Erdogan was the protégé of Erbakan, the movement’s founding father. In April 1998, a state security court sentenced Erdogan to 10 months in jail and a lifelong ban from politics on charges of “inciting hatred.” The ban was later lifted. At this time Erbakan and Erdogan really did want to see a different republic, an Islamic republic, perhaps even based on the Iranian model, as the court charges today. But when their efforts continued to fail, Erdogan distanced himself from his mentor and steered a middle course -- economically liberal yet culturally conservative, which amounted to deregulation plus the headscarf, or Islam plus the EU.

The constitutional court is now expected to announce a verdict by the end of July. If the AKP is banned, establishing a new party would take a matter of days. The chief prosecutor, though, wants to keep Erdogan from leading it. He’s expected to seek a five-year political ban for the prime minister.

But what do Erdogan and Gül want? Will they keep to the middle path, or is their aim really the Islamicization of the secular Turkish republic? The Kemalists are convinced that the ruling duo want to turn the nation into a religious republic. President Gül, on the other hand, thinks the true danger lies with the Kemalist conspirators.

Sowing Chaos and Fear

However, one thing is undisputed: There is a secret group called Ergenekon and it did plot a coup. It's possible that the group was formed on the periphery of the ominous "Gladio" network -- clandestine NATO "stay-behind" units which were intended to defend countries against Soviet attacks during the Cold War. Ergenekon's attention, however, was focused domestic enemies, such as minorities and liberals, and intellectuals like the Turkish-Armenian journalist Hrant Dink, who was gunned down on a public street in January 2007 or Nobel Laureate Orhan Pamuk , who has reportedly received death threats.

The police first uncovered the coup plot when they found a stash of weapons and explosives in the Istanbul neighborhood of Ümraniye back on June 12, 2007. A retired officer was involved and an investigation began into a group whose name resonates in popular folklore -- “Ergenekon” is a mythic valley in central Asia, where the original Turkic tribes are thought to have lived in the far distant past. It would have been a pure Turkish society without minorities or dissenters -- the kind of society ultra-nationalists would like to see in Turkey now.

In January the lead conspirators were arrested, including retired Brigadier General Veli Kücük and the far-right radical lawyer Kemal Kerincsiz. Documents found in their possession supposedly proved that Ergenekon had intended to sow chaos and fear by carrying out a string of murders. In the ensuing civil war-like climate, the military would then have stepped in to establish law and order. But the plan failed. “The state is functioning,” Prime Minister Erdogan said after the first arrests.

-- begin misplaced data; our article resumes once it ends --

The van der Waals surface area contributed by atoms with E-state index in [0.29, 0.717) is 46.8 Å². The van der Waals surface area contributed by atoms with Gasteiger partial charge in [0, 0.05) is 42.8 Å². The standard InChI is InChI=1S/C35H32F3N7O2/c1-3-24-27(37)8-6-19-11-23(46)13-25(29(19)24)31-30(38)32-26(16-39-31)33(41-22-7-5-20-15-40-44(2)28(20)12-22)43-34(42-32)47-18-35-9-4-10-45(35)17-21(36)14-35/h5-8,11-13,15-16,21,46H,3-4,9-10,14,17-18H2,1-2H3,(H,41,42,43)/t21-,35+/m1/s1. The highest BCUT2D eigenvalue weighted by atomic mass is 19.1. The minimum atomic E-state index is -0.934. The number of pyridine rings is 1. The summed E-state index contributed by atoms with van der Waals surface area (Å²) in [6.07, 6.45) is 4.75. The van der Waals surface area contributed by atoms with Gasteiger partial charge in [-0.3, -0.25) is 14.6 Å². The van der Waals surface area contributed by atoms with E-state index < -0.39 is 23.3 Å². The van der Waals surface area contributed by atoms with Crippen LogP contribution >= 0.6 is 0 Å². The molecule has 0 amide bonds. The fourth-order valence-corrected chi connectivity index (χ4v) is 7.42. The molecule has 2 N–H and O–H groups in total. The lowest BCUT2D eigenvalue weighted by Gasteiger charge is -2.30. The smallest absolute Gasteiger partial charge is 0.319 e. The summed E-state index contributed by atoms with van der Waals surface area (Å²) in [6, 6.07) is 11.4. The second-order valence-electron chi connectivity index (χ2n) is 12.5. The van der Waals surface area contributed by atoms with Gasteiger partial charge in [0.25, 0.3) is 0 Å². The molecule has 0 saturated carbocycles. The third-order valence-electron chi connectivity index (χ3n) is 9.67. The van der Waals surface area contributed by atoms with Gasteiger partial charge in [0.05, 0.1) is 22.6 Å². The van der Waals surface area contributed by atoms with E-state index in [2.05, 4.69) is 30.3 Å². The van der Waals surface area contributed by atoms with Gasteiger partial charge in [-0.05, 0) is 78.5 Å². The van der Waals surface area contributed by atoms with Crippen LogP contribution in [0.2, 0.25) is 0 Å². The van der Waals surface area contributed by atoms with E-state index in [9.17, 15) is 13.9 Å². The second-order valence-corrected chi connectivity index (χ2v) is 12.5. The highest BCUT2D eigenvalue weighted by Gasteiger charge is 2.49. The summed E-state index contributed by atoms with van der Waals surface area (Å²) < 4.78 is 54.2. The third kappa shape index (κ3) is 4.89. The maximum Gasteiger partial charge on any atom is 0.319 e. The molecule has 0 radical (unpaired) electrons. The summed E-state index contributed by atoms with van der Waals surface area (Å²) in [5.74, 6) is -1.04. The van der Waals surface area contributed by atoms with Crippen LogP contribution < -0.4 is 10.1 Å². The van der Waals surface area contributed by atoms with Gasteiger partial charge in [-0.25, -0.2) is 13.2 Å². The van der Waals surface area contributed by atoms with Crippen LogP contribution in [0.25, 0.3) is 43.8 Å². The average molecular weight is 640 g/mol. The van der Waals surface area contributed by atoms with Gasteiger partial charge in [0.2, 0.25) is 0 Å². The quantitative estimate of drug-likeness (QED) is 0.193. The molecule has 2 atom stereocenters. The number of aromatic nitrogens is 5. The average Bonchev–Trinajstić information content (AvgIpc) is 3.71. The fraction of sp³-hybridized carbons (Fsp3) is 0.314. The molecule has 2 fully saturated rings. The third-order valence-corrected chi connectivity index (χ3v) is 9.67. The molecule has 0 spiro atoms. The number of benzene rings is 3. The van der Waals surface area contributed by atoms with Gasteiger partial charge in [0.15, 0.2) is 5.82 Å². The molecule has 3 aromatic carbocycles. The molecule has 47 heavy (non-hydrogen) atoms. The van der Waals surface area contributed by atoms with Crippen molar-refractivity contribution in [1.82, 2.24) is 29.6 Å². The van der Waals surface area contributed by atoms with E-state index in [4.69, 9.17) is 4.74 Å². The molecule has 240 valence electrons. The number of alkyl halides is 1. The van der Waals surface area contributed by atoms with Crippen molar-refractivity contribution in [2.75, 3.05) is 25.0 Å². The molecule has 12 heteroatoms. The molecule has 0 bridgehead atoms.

In March there was a second wave of arrests, but this time the list of suspects looked more questionable: Was it plausible that the aging Cumhuriyet journalist Ilhan Selcuk, who argued for free speech during Turkey’s military dictatorships, really belonged to a circle of anti-democratic plotters?

Meanwhile the power struggle on the Bosporus has grown increasingly complex and confusing -- it’s no longer a simple equation of secularists against the faithful. It’s unclear, for example, how deeply the army itself is implicated in the Ergenekon network. It is also obvious that the government has been keen to exploit the coup arrests in their battle against the Kemalists.

Just how serious the crisis is can be seen in its damaging effect on Turkey's economy. “Political stability is down the drain,” says Güldem Atabay, chief economist at Ekspres Invest in Istanbul. These developments have scared off foreign investors, who want guarantees of stability, she says. Turkey relies on foreign capital. If the tension increases after the AKP is banned, Atabay predicts a period of chaos and a general decline on the stock market.

Kemalists like Ali Ercan, though, would welcome that turn of events. The deputy chairman of the Kemalist Thought Association sees nothing but a shining future for his nation. “Back to our own resources,” is his motto, meaning: Turkey doesn’t need foreigners.